Examining Belief VIa Moon Knight’s Mythos

by Benjamin Hall

Spoilers for Werewolf by Night #32 (1975), Marvel Spotlight #28 (1976), and various other comics featuring Moon Knight.

Moon Knight is a superhero character with Dissociative Identity Disorder (which is still more commonly known as Multiple Personality Disorder). His main identities are Marc Spector (a former mercenary), Steven Grant (a wealthy socialite), and Jake Lockley (a cab driver). While he has a few other personalities his constant identity is Moon Knight. He first appeared in Werewolf by Night #32 as a foe to the character Jack Russell (the titular werewolf). In this appearance he is a villain. However, his following appearances end up retconning him as the mentally unwell antihero he currently is (Marvel Spotlight #28 and Moon Knight #2 [1980]).

Yet, there is more to Moon Knight than just multiple identities and a basis in the supernatural side of a superhero universe. In fact his belief in the ancient Egyptian deity Khonshu allows writers to play with what belief means. For example in some stories Khonshu is an actual deity that Moon Knight, and some other characters, actually interact with (Moon Knight Annual #1 [2019] and West Coast Avengers #22 [1987]). While in other stories Khonshu’s existence as a literal deity is questionable (Moon Knight: The Bottom [2007]). There is even one story where Khonshu is just another alternate personality Marc Spector has from his mental illness (Moon Knight #200 [2018]).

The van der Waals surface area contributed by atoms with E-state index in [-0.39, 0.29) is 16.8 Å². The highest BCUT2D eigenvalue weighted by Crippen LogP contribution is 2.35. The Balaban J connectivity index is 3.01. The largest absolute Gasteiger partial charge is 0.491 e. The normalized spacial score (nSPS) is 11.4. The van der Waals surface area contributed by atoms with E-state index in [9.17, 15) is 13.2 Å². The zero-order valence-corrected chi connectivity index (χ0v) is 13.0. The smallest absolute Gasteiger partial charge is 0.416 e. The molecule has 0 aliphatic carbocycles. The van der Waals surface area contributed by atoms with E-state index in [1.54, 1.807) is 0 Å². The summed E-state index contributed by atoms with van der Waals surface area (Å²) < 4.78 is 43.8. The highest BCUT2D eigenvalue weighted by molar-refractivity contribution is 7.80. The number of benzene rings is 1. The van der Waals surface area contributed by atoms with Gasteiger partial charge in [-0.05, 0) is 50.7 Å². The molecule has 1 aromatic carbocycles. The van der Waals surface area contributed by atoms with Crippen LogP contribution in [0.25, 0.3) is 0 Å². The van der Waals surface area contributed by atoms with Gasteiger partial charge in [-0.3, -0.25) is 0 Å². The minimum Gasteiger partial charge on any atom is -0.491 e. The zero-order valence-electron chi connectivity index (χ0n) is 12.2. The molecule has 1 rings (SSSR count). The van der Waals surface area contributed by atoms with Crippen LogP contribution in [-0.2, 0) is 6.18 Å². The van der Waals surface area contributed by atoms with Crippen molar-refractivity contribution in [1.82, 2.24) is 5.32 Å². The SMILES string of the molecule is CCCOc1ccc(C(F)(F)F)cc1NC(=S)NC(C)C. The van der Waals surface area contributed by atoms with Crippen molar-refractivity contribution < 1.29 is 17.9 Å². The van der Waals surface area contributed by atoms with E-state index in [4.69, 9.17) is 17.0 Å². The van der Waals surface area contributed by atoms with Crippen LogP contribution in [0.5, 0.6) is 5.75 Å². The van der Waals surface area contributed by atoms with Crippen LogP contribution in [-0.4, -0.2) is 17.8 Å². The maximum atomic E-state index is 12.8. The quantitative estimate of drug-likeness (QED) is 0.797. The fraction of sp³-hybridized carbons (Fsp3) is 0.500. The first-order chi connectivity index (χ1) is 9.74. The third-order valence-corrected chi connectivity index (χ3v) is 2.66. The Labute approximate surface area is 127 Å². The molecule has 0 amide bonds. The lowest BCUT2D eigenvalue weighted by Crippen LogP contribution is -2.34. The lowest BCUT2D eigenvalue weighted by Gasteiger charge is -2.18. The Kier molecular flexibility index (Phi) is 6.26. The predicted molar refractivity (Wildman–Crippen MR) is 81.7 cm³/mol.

Though Khonshu’s legitimacy is seemingly constantly in flux, the various stories do provide great examples of how belief can work. In other words, one can look at the stories in the same way one looks at politics, religions, or whatever. For instance one can look at differing beliefs as weird and not worthy of merit, much like what happens in Moon Knight: The Bottom. Or one can see some truth in others beliefs and try to accept other people for who they are. This somewhat occurs in the events of Moon Knight Annual #1 and West Coast Avengers #22 with Marc Spector and Clint Barton/Hawkeye respectively. However, there are other times where a belief can be due to illness and one must disregard it as a falsehood; as is the case with Moon Knight #200. In conclusion while we should try to accept beliefs we should not have any belief define everything we do or think.

Moon Knight: Fist of Khonshu #6 (1985) Cover Art by artist Bill Sienkiewicz

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